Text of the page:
It frustrates me no end why the Republicans can’t use conservative talk radio hosts as debate moderators. My favorite is Mark Levin, and he would really force them to defend their policies and proposals on Constitutional grounds.

    I’m not a fan of Michael Medved or Bill Bennett (I think they are too squishy), but both of them would make good moderators. Dennis Prager would be outstanding. Any one of them would be more fair-minded than any MSM hack.

    But the real problem with Republican primaries is how they are front-loaded with open primary states. This of course allows Democrat voters to have an enormous say in who the front-runners are right out of the gate. The Republican Party shows no interest whatsoever in fixing this. This practically ensures that moderates and RINOs have a huge advantage. The national party could certainly change the order of the primaries, and the state parties could make an effort to eliminate open primaries. They show no interest in doing so.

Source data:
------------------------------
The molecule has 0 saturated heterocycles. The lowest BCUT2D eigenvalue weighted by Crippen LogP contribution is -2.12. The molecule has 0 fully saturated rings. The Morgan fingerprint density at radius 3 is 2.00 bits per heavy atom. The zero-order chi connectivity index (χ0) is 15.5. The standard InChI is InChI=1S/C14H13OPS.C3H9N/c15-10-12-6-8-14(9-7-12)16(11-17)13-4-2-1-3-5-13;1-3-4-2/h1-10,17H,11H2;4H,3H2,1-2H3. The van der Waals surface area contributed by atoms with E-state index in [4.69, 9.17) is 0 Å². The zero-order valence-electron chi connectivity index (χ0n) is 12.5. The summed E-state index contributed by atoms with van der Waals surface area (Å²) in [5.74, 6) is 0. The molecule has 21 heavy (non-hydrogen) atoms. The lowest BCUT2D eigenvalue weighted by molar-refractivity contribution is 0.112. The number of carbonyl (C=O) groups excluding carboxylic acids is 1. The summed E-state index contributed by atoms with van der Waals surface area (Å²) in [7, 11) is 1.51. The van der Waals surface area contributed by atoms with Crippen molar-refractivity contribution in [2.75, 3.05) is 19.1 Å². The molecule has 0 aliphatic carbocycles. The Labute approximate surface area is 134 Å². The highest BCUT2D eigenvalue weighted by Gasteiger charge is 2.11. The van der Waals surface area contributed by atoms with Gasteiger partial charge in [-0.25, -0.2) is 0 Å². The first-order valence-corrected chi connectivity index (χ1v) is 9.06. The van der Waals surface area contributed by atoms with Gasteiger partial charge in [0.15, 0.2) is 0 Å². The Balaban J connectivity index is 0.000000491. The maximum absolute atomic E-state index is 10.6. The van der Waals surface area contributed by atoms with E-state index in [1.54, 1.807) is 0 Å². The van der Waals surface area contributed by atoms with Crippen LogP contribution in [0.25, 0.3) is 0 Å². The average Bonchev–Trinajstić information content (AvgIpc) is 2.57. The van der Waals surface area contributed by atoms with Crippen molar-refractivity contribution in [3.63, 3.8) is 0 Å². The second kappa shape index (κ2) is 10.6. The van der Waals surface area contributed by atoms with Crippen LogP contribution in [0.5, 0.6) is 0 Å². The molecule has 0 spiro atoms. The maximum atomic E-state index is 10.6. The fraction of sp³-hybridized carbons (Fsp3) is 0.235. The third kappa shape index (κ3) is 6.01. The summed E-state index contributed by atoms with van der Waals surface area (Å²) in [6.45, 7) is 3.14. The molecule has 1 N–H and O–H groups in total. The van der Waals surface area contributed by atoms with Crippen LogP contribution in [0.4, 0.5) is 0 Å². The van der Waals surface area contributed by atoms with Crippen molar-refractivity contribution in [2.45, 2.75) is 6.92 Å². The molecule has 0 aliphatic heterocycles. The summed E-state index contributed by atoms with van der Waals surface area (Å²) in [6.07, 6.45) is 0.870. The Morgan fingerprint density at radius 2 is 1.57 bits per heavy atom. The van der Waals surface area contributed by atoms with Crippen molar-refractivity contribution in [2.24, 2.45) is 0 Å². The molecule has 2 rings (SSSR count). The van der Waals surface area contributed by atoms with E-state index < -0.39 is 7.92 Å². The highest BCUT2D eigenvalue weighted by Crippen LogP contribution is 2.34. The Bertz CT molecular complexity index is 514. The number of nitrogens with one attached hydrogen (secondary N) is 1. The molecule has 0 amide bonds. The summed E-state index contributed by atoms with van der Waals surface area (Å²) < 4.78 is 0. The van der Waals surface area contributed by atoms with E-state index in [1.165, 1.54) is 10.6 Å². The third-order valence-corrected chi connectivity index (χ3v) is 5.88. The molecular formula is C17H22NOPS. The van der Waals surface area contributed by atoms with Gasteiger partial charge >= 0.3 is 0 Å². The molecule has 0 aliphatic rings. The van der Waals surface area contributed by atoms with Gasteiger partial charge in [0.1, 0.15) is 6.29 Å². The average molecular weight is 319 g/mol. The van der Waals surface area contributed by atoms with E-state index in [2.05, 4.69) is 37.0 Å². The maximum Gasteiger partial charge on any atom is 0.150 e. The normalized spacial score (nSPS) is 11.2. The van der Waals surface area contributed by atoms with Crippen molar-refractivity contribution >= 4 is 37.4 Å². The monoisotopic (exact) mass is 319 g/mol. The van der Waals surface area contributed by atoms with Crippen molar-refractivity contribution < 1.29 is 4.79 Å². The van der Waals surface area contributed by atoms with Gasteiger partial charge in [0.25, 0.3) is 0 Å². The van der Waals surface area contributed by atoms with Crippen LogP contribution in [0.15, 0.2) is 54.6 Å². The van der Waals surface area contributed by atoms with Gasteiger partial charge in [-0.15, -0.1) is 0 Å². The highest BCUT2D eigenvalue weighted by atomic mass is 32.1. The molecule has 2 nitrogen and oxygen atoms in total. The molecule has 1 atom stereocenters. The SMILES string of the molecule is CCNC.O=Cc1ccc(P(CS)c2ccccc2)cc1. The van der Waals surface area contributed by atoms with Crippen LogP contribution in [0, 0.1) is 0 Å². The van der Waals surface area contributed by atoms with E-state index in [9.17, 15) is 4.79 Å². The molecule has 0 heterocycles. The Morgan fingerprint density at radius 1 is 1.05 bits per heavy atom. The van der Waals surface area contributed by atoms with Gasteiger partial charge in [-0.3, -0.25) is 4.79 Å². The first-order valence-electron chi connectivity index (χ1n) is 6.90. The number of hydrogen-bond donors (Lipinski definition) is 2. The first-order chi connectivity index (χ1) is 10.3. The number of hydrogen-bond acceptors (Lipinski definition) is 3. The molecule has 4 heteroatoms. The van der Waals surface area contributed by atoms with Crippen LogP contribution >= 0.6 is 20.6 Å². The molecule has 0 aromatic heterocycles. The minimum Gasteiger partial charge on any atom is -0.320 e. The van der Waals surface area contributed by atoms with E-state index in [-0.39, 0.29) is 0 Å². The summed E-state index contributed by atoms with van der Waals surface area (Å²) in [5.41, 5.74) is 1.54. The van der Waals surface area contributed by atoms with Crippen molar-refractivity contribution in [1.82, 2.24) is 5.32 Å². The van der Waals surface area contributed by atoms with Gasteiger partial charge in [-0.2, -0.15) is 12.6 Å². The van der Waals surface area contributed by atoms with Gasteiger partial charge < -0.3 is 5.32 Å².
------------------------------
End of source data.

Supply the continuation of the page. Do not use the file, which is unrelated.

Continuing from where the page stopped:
1. wodun

      “My favorite is Mark Levin”

      Only if he uses his indoor voice.

      I like Republicans being asked tough questions and think that any of the people you mentioned would ask them tough questions but it would be nice if Democrat candidates had to also answer tough questions. Obama got a lot of softballs during the debates.

      1. rickl

        “My favorite is Mark Levin”

        Only if he uses his indoor voice.

        Yes, now that you mention it, he would be even better moderating Democrat debates.

        With his outdoor voice.

    2. Jim

      Primary debates moderated by Mark Levin, followed by closed primaries, would be a boon to more ideological candidates. That sort of set up might have enabled Santorum or Gingrich to beat Romney in 2012. But does anyone really think either of them would have done better in the general election?

      The Republican establishment clearly doesn’t think so, which is why I expect those primaries to stay open, and for Levin to not be invited to moderate any debates.

  6. Gregg

    “My favorite is Mark Levin, and he would really force them to defend their policies and proposals on Constitutional grounds.”